Citizenship law in Canada has gone through some significant changes over the last 65 years. As of January 1, 1947, Canadian citizenship laws allowed for Canadian citizenship status to be conferred on individuals
who were sufficiently connected with Canada at the time as British subjects. On February 15, 1977, Canadian federal laws were amended to permit those who were granted Canadian citizenship the right to hold multiple citizenships at the same time. Prior to this date, Canadians who obtained citizenship of another country were at risk of losing their Canadian citizenship. However, further significant amendments to Canadian citizenship laws which took effect on April 17, 2009 (Bill C-37), restored the lost citizenship of many Canadians. “Evidence” of Canadian citizenship is also undergoing change.
According to Citizenship and Immigration Canada (“CIC”), approximately 170,000 people become new citizens of Canada every year. The application process typically takes about 18 months and involves, among other things, passing a citizenship test and attending a citizenship ceremony where the applicant takes the “oath of citizenship” and receives a Canadian “citizenship certificate.” The citizenship certificate may be used to apply for a Canadian passport. This certificate is an official legal status document which means it provides a Canadian with evidence that he or she is legally entitled to reside in Canada with the status of “citizen.” It was not intended to be used by Canadians as an identity or travel document.
After the final step in the citizenship process was taken, many new Canadians would head straight over to a passport office and use their shiny new citizenship certificate to apply for a Canadian passport that same day. As of February 1, 2012, new citizens will now need to wait at least two business days after their citizenship ceremony before applying for passport services, as a new Canadian Citizenship Certificate will be rolled out throughout the month of February 2012. The new certificate will be printed on 8.5 x 11 inch paper and will no longer include the citizen’s picture. It will hold data elements, including the citizen’s name, effective date of citizenship, a certificate number, the Minister’s signature, barcodes and other information about its holder. CIC stopped producing the wallet-sized version of the certificate on February 1, 2012.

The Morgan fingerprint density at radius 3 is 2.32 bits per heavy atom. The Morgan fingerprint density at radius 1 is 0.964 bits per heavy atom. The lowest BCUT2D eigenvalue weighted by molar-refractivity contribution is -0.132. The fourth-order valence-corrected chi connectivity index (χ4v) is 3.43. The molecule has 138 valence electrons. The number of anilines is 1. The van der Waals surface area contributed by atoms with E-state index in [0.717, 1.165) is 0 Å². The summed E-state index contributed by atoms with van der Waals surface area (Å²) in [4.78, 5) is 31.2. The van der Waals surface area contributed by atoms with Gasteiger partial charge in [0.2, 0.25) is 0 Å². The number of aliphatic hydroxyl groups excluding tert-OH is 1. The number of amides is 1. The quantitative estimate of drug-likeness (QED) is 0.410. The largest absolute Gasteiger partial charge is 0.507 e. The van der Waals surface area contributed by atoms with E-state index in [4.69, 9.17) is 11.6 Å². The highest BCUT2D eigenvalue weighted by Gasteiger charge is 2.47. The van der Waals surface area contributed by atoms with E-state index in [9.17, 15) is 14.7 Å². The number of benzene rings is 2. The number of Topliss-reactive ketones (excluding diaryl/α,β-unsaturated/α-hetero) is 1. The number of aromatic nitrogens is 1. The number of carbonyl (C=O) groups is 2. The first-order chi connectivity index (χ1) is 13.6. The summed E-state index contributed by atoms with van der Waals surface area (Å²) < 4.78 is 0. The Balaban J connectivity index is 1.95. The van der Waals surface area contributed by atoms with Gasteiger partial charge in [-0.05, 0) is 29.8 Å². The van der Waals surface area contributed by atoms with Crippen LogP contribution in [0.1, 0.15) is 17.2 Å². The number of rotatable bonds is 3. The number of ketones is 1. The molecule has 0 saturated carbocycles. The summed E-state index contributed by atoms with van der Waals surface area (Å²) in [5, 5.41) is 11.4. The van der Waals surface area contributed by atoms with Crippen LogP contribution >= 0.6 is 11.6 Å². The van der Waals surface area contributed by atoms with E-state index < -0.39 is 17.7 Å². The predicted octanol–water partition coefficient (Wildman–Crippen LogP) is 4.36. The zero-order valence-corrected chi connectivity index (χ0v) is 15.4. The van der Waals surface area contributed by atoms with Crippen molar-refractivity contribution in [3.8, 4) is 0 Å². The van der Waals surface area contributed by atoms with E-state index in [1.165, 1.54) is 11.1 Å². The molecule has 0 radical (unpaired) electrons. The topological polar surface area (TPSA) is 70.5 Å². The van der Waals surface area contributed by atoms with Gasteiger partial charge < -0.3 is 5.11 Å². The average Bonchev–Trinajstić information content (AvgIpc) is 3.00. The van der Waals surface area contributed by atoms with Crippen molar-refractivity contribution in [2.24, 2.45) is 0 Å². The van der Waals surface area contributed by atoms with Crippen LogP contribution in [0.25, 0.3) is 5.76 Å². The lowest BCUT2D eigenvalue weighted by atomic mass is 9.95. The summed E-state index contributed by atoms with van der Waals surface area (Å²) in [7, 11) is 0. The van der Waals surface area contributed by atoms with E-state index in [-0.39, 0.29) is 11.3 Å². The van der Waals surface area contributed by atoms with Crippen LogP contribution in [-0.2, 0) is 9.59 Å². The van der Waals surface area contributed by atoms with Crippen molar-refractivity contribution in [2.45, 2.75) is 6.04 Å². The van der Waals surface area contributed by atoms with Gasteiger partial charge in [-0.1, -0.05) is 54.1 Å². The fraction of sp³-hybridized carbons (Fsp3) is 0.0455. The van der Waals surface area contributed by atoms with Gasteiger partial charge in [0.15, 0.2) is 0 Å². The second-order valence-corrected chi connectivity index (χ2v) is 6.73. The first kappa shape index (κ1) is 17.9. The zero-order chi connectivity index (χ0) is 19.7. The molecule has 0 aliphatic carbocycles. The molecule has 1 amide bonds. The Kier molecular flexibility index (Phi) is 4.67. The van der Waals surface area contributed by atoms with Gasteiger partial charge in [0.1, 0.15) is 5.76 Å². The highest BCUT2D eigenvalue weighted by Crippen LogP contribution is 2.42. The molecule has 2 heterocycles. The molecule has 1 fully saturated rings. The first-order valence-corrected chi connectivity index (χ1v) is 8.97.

Why is CIC rolling out a new Citizenship Certificate? The CIC offered two main reasons. The first is to ensure that the new citizenship certificate is actually used only as an official status document and not as an identification or travel document. The second is increased security. CIC states that communicating citizenship status electronically, helps prevent fraud and makes it more difficult for the new certificate to be altered or counterfeited.
According to CIC: “Recipients of the new certificate will have to wait a minimum of two business days after their citizenship ceremony before they can use their new document to apply for services such as a passport. This is because after the certificate is issued, CIC officers need time to enter information about the certificate’s holder into the Global Case Management System…” This way other government departments can verify citizenship information directly with CIC. CIC’s hope is that the new certificate will reduce the possibility of fake Canadian citizenship certificates and citizenship fraud.
Canadians with the old, wallet-sized citizenship certificate may still use it as a status document to assist with such services as applying for a Canadian passport (i.e. the old card remains valid). It will also continue to remain invalid for travel purposes.
If you have any questions or comments, contact Sofia Mirza, immigration lawyer at email@example.com